Up and up and up—the road to Estes Park in Colorado seems to never stop climbing. Up a narrow throat between rocky hillsides, beside a splashing, roaring little creek, the road winds and climbs toward the snow-capped mountains that begin to rise above the surrounding ridges, looming inexorably higher and higher. And then you top the pass, and the view is literally breathtaking. Colorado kindly accommodates this reaction with a turnout where visitors can get back the air knocked out of them by the sight of 14,000-foot mountains looming above a gorgeous little valley tucked away atop the Continental Divide. And there below, imitating the mountains with its sheer bulk and grandeur, lies the Stanley Hotel.

Our ancestors liked to dream big. They let nothing stand in their way, not an unexplored continent, raging rivers, hostile natives, or unforgiving mountains. Drawn by the beauty of this valley where the Arapaho and Ute tribes had summered for centuries, Joel Estes was determined to ranch up here, but the harsh winters and short summers forced him to sell out. The area attracted all sorts of other entrepreneurs, including F.O. Stanley, a guest at the Elkhorn Lodge built by an early scion of the tourist trade. Co-inventor of the famed Stanley Steamer automobile, Stanley saw the enormous tourist potential in the valley to attract the well-heeled crowd and those, like himself, seeking benefit from the healthful mountain air. He built a 138-room luxury hotel, to the tune of half a million dollars—a vast fortune in 1909. Thus began the Stanley Hotel.

His foresight paid off. Estes PaThe Stanleyrk is the gateway to Rocky Mountain National Park, one of the most treasured jewels in the U.S. National Park system. Tourists without number flock to Estes Park—and the Stanley Hotel—year after year, to ski, hike, ride, and explore Colorado's famed mountains. Inside the boundaries of the park you will experience the thrill of driving two miles above sea level (there's a sign!) and exploring the rugged backbone of North America. The roads are good but not for the fainthearted; you might want to park and walk out the trails to get a real feel for the rarified air and the endless meadows of wildflowers overlooking steep valleys and long, long vistas.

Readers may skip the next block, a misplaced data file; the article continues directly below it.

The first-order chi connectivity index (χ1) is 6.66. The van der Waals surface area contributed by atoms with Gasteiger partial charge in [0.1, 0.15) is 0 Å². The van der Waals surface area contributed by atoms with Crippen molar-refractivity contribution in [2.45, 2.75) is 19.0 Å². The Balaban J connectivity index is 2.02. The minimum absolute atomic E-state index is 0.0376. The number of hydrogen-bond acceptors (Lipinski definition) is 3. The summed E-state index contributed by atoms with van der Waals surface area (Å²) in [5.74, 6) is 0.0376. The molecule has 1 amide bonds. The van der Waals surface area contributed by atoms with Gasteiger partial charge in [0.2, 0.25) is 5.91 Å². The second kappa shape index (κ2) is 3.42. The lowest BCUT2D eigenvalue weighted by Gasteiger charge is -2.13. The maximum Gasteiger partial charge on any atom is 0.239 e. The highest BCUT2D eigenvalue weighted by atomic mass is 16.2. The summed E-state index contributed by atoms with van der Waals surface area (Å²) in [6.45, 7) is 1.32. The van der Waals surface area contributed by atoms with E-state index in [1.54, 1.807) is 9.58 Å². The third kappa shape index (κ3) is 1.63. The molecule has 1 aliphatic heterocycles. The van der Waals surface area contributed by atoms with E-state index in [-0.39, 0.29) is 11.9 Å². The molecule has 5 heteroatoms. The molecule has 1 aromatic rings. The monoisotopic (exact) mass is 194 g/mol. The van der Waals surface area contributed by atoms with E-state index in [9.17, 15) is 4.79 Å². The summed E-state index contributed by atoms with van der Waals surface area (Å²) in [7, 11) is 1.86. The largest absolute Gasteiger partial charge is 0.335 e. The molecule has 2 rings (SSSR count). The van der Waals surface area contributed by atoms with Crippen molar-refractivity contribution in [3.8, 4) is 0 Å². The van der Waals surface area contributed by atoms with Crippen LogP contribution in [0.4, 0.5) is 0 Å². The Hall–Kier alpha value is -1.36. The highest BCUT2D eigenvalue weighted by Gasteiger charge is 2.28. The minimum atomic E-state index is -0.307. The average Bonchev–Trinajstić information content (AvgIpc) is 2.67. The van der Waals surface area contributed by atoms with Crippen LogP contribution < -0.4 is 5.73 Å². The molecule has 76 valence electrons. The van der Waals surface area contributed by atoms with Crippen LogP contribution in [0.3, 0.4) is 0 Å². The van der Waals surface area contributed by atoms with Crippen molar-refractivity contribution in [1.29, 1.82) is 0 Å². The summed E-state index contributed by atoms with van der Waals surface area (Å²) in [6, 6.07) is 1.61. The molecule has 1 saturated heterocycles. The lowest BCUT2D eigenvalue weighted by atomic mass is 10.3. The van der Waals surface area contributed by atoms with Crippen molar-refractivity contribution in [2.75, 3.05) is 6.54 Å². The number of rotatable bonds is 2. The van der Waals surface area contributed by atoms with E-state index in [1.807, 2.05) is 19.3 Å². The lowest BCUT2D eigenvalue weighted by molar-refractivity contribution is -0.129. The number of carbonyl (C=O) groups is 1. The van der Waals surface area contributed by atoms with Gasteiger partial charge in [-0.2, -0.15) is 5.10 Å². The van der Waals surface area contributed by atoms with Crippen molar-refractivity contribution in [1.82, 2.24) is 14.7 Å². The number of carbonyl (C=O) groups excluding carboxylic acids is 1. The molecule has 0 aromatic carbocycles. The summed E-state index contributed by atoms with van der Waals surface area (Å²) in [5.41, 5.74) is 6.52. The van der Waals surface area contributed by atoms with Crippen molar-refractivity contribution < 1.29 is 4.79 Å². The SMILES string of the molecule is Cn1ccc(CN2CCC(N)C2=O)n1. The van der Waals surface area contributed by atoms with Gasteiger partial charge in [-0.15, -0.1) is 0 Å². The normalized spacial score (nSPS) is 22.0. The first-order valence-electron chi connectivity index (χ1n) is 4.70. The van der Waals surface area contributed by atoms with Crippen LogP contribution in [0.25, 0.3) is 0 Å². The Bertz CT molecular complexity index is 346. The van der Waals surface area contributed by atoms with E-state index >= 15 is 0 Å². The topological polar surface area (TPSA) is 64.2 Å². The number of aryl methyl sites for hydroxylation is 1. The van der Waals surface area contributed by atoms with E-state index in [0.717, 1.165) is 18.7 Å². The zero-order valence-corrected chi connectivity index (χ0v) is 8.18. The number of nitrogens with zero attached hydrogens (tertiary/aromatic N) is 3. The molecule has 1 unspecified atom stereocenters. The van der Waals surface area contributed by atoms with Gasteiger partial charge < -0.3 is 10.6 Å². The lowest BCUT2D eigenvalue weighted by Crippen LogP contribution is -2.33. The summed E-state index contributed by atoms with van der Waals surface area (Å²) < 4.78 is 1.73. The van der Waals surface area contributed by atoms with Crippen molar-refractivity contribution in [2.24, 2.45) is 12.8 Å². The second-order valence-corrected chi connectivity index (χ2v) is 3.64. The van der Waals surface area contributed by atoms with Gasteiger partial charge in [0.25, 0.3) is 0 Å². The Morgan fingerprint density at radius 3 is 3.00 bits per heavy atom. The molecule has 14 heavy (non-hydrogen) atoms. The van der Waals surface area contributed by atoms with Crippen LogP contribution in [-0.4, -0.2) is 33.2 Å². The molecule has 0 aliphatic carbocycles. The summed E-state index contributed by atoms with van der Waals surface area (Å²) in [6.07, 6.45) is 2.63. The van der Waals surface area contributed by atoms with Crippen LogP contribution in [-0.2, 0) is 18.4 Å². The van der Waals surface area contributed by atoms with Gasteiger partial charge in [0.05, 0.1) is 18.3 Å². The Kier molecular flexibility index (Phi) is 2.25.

Today the hotel offers the same 138 guest rooms appointed with some nice modern touches like large flat screen TVs and wireless internet service. The hotel also offers some more modern accommodations in the Overlook Villas. These are large 2,3, and 4 bedroom townhouses that are located just a short distance from the hotel. These newer Villas offer much more room for families coming to enjoy the Estes Park area for longer periods of time, but still offer full use of all the hotel facilities, room service, and transportation.